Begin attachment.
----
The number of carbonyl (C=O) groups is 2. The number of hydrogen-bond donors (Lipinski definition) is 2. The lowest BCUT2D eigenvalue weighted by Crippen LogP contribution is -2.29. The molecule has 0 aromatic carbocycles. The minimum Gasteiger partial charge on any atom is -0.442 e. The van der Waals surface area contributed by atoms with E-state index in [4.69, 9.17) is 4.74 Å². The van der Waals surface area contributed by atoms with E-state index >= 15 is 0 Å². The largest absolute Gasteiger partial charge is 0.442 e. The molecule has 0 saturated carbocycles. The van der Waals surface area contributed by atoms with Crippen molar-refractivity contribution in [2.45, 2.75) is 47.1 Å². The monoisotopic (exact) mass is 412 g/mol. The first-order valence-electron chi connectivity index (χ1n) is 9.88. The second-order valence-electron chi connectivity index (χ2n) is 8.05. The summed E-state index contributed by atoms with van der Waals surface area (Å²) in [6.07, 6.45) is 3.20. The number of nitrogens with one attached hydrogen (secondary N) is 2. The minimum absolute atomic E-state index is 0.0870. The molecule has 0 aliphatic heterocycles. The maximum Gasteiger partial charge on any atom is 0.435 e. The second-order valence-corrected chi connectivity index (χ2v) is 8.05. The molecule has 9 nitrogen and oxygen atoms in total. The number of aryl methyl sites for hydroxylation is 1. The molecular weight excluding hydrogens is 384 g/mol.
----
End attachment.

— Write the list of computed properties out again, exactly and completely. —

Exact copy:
The number of carbonyl (C=O) groups is 2. The number of hydrogen-bond donors (Lipinski definition) is 2. The lowest BCUT2D eigenvalue weighted by Crippen LogP contribution is -2.29. The molecule has 0 aromatic carbocycles. The minimum Gasteiger partial charge on any atom is -0.442 e. The van der Waals surface area contributed by atoms with E-state index in [4.69, 9.17) is 4.74 Å². The van der Waals surface area contributed by atoms with E-state index >= 15 is 0 Å². The largest absolute Gasteiger partial charge is 0.442 e. The molecule has 0 saturated carbocycles. The van der Waals surface area contributed by atoms with Crippen molar-refractivity contribution in [2.45, 2.75) is 47.1 Å². The monoisotopic (exact) mass is 412 g/mol. The first-order valence-electron chi connectivity index (χ1n) is 9.88. The second-order valence-electron chi connectivity index (χ2n) is 8.05. The summed E-state index contributed by atoms with van der Waals surface area (Å²) in [6.07, 6.45) is 3.20. The number of nitrogens with one attached hydrogen (secondary N) is 2. The minimum absolute atomic E-state index is 0.0870. The molecule has 0 aliphatic heterocycles. The maximum Gasteiger partial charge on any atom is 0.435 e. The second-order valence-corrected chi connectivity index (χ2v) is 8.05. The molecule has 9 nitrogen and oxygen atoms in total. The number of aryl methyl sites for hydroxylation is 1. The molecular weight excluding hydrogens is 384 g/mol.